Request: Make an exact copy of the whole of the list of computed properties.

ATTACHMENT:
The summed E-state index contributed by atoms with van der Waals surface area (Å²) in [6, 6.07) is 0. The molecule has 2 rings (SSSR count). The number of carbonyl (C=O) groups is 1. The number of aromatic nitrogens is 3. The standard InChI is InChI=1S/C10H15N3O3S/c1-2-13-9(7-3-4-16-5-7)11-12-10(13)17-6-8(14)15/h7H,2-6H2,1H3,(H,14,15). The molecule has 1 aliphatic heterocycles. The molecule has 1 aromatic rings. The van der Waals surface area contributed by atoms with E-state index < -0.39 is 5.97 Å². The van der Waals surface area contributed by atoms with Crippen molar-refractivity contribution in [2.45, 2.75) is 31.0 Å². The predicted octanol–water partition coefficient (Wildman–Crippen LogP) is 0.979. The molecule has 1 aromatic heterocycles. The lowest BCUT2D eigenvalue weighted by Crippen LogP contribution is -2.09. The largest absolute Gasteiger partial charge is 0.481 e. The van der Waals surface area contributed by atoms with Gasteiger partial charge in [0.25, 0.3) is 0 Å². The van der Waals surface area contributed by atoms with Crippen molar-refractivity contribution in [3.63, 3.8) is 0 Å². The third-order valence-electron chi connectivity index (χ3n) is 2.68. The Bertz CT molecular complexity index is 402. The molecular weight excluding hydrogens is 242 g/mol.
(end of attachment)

The summed E-state index contributed by atoms with van der Waals surface area (Å²) in [6, 6.07) is 0. The molecule has 2 rings (SSSR count). The number of carbonyl (C=O) groups is 1. The number of aromatic nitrogens is 3. The standard InChI is InChI=1S/C10H15N3O3S/c1-2-13-9(7-3-4-16-5-7)11-12-10(13)17-6-8(14)15/h7H,2-6H2,1H3,(H,14,15). The molecule has 1 aliphatic heterocycles. The molecule has 1 aromatic rings. The van der Waals surface area contributed by atoms with E-state index < -0.39 is 5.97 Å². The van der Waals surface area contributed by atoms with Crippen molar-refractivity contribution in [2.45, 2.75) is 31.0 Å². The predicted octanol–water partition coefficient (Wildman–Crippen LogP) is 0.979. The molecule has 1 aromatic heterocycles. The lowest BCUT2D eigenvalue weighted by Crippen LogP contribution is -2.09. The largest absolute Gasteiger partial charge is 0.481 e. The van der Waals surface area contributed by atoms with Gasteiger partial charge in [0.25, 0.3) is 0 Å². The van der Waals surface area contributed by atoms with Crippen molar-refractivity contribution in [3.63, 3.8) is 0 Å². The third-order valence-electron chi connectivity index (χ3n) is 2.68. The Bertz CT molecular complexity index is 402. The molecular weight excluding hydrogens is 242 g/mol.